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Forest industry takes important step to verifying its enviromental impact—and taking on steel and concrete
By Tony Kryzanowski
May 7th was a red letter day for the Canadian forest industry.
On that day, both the Canadian Wood Council and the American Wood Council jointly released Environmental Production Declarations (EPDs) for softwood lumber, plywood, oriented strand board, and glue-laminated lumber. With Quebec recently joining British Columbia to allow wood construction of residential buildings up to six storeys, the timing couldn’t have been better for the industry.
What the release of EPDs on such a range of wood products means is that the industry can now definitively provide customers, importing countries, architects and designers with unbiased and third-party verified data about the environmental impact of manufacturing these forest products from the forest to the customer’s gate in Canada and the United States. It takes direct aim at the environmental impact of using steel and concrete in building construction, compared to wood. In cases where a building’s construction, life span, and disposal are important factors when projects are sent out to tender, the people who choose building materials will have the data they need to select wood products in various traditional and new structural applications as the better environmental alternative.
The five areas where the manufacture of these wood products were tested—by a third party group called Underwriters Laboratories Environment—were global warming potential, acidification potential, eutrophication potential, ozone depletion potential, and smog potential.
Now, it’s often challenging to create excitement on topics that use words like ‘eutrophication’, which means a process where water bodies receive excess nutrients that stimulate plant growth—for example, when fertilizer leaches into a water body and creates an algae problem. But by now, most people have some understanding of the problem of global warming. New warnings about its devastating potential help to demonstrate the importance of making a greater effort to use more environmentally friendly products like wood in building construction.
Almost at the same time that the wood councils were releasing their EPDs, scientists announced that the amount of carbon dioxide trapped in the atmosphere, which is believed to be the leading cause of global warming, has passed a long-feared milestone of a daily average of over 400 parts per million. That is the highest it has been in an estimated three to five million years. Based on scientific estimates, the burning of fossil fuels has caused a 41 per cent increase in carbon dioxide since the Industrial Revolution.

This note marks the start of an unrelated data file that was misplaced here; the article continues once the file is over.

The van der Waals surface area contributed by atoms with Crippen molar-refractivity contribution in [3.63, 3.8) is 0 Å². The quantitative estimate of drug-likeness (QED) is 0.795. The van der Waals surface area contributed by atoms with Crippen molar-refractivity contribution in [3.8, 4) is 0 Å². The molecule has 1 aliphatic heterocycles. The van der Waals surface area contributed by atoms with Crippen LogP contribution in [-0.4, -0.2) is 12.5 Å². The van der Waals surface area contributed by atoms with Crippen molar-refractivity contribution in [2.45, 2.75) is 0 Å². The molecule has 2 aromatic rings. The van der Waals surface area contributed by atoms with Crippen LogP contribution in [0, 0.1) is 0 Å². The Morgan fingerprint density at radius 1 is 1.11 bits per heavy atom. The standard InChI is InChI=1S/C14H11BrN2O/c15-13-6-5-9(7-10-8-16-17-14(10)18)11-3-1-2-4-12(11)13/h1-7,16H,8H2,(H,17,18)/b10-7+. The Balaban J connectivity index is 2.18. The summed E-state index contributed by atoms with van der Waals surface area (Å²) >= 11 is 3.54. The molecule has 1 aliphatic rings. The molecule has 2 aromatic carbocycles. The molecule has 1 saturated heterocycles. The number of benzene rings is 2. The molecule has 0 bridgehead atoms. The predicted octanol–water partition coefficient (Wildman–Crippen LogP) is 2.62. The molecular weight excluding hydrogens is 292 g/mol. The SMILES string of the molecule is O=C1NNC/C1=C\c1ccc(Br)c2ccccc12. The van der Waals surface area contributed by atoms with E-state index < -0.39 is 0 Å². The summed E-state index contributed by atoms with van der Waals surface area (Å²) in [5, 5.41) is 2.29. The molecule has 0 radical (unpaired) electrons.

So given this situation, which will very likely drive the conversation as it relates to global warming at least in the near term, it’s important for the forest industry to do whatever it can to let consumers know that it is part of the solution, and not part of the problem. Using the EPDs to promote the industry’s environmental record—particularly with the building community—is an important step in that direction for many reasons.
Among the most important is that it combats the serious problem of accusations of ‘greenwashing’ from the industry’s concrete and steel competitors. The act of green washing is making positive environmental claims and attaching labels without any scientific evidence or standardized testing to back the claim. Recently, experts put the number of ‘eco’ logos tied into third party certification schemes at around 600. What makes the EPD process credible, compared to other third party certification schemes, is that the rules for developing an EPD are set out by the International Standards Organization (ISO). In other words, if the concrete and steel industries decide to also conduct EPDs, they will have to follow the same rules as were followed by the forest industry. As a result, architects and building designers will have an “apples to apples” comparison of how each industry’s manufacturing methods stack up as it relates to impact on the environment.
So, the question, once and for all, is: does the manufacture of wood products have a softer environmental impact than the manufacture of steel and concrete?
We don’t have a complete picture yet, but it looks promising. That’s because the steel and concrete industries have yet to produce EPDs for their manufacturing methods.
So, what’s the value of the exercise that the North American wood industry has just completed? Well, it is forcing building material competitors to prove their environmental claims—and the fact of the matter is that they will likely drag their feet to produce EPDs because they know they can’t win. The forest industry is betting, and betting correctly, that it will win every ISO, third party investigation on its impact on the environment.
So what’s the industry’s next step?
In addition to placing shiny EPD labels on bundles of 2X4’s, the wood products industry will likely earn more market share more quickly, especially in non-residential building construction, if it approaches building specifiers directly, who habitually use steel and concrete. They need to ask if their suppliers have conducted comparable ‘ISO’ testing of the environmental impact of their manufacturing processes.
An important follow-up question—now that we have a better understanding of how much carbon dioxide is building up in the atmosphere —might be: if they have not conducted testing, well, why not? And perhaps another question: What are they scared of?
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